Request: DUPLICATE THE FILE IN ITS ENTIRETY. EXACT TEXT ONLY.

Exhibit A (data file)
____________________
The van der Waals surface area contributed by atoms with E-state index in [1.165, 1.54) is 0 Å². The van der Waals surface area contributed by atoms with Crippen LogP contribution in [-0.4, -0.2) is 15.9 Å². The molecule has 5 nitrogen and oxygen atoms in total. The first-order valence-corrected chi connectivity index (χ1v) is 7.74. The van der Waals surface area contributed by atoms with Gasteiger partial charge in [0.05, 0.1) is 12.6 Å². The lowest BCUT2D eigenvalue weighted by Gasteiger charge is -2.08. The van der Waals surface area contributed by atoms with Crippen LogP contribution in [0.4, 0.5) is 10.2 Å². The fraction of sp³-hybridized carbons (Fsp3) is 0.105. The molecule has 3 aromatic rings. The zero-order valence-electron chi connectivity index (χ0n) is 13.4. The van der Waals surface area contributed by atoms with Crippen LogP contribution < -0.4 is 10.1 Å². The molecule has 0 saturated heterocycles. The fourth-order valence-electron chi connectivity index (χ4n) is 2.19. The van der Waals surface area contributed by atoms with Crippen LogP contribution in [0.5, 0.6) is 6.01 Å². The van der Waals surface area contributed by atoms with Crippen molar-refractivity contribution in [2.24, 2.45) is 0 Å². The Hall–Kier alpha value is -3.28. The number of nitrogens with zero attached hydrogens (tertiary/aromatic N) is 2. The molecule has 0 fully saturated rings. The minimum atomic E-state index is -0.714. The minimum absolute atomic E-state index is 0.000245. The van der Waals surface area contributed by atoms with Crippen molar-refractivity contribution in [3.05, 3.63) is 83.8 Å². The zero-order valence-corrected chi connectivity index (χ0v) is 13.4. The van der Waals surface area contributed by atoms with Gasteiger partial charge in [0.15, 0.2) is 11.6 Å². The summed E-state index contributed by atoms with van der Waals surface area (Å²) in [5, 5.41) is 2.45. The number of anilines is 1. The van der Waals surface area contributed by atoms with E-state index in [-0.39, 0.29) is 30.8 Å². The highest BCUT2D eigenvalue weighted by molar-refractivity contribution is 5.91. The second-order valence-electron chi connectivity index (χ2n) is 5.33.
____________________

The van der Waals surface area contributed by atoms with E-state index in [1.165, 1.54) is 0 Å². The van der Waals surface area contributed by atoms with Crippen LogP contribution in [-0.4, -0.2) is 15.9 Å². The molecule has 5 nitrogen and oxygen atoms in total. The first-order valence-corrected chi connectivity index (χ1v) is 7.74. The van der Waals surface area contributed by atoms with Gasteiger partial charge in [0.05, 0.1) is 12.6 Å². The lowest BCUT2D eigenvalue weighted by Gasteiger charge is -2.08. The van der Waals surface area contributed by atoms with Crippen LogP contribution in [0.4, 0.5) is 10.2 Å². The fraction of sp³-hybridized carbons (Fsp3) is 0.105. The molecule has 3 aromatic rings. The zero-order valence-electron chi connectivity index (χ0n) is 13.4. The van der Waals surface area contributed by atoms with Crippen LogP contribution < -0.4 is 10.1 Å². The molecule has 0 saturated heterocycles. The fourth-order valence-electron chi connectivity index (χ4n) is 2.19. The van der Waals surface area contributed by atoms with Crippen LogP contribution in [0.5, 0.6) is 6.01 Å². The van der Waals surface area contributed by atoms with Crippen molar-refractivity contribution in [2.24, 2.45) is 0 Å². The Hall–Kier alpha value is -3.28. The number of nitrogens with zero attached hydrogens (tertiary/aromatic N) is 2. The molecule has 0 fully saturated rings. The minimum atomic E-state index is -0.714. The minimum absolute atomic E-state index is 0.000245. The van der Waals surface area contributed by atoms with Crippen molar-refractivity contribution in [3.05, 3.63) is 83.8 Å². The zero-order valence-corrected chi connectivity index (χ0v) is 13.4. The van der Waals surface area contributed by atoms with Gasteiger partial charge in [0.15, 0.2) is 11.6 Å². The summed E-state index contributed by atoms with van der Waals surface area (Å²) in [5, 5.41) is 2.45. The number of anilines is 1. The van der Waals surface area contributed by atoms with E-state index in [-0.39, 0.29) is 30.8 Å². The highest BCUT2D eigenvalue weighted by molar-refractivity contribution is 5.91. The second-order valence-electron chi connectivity index (χ2n) is 5.33.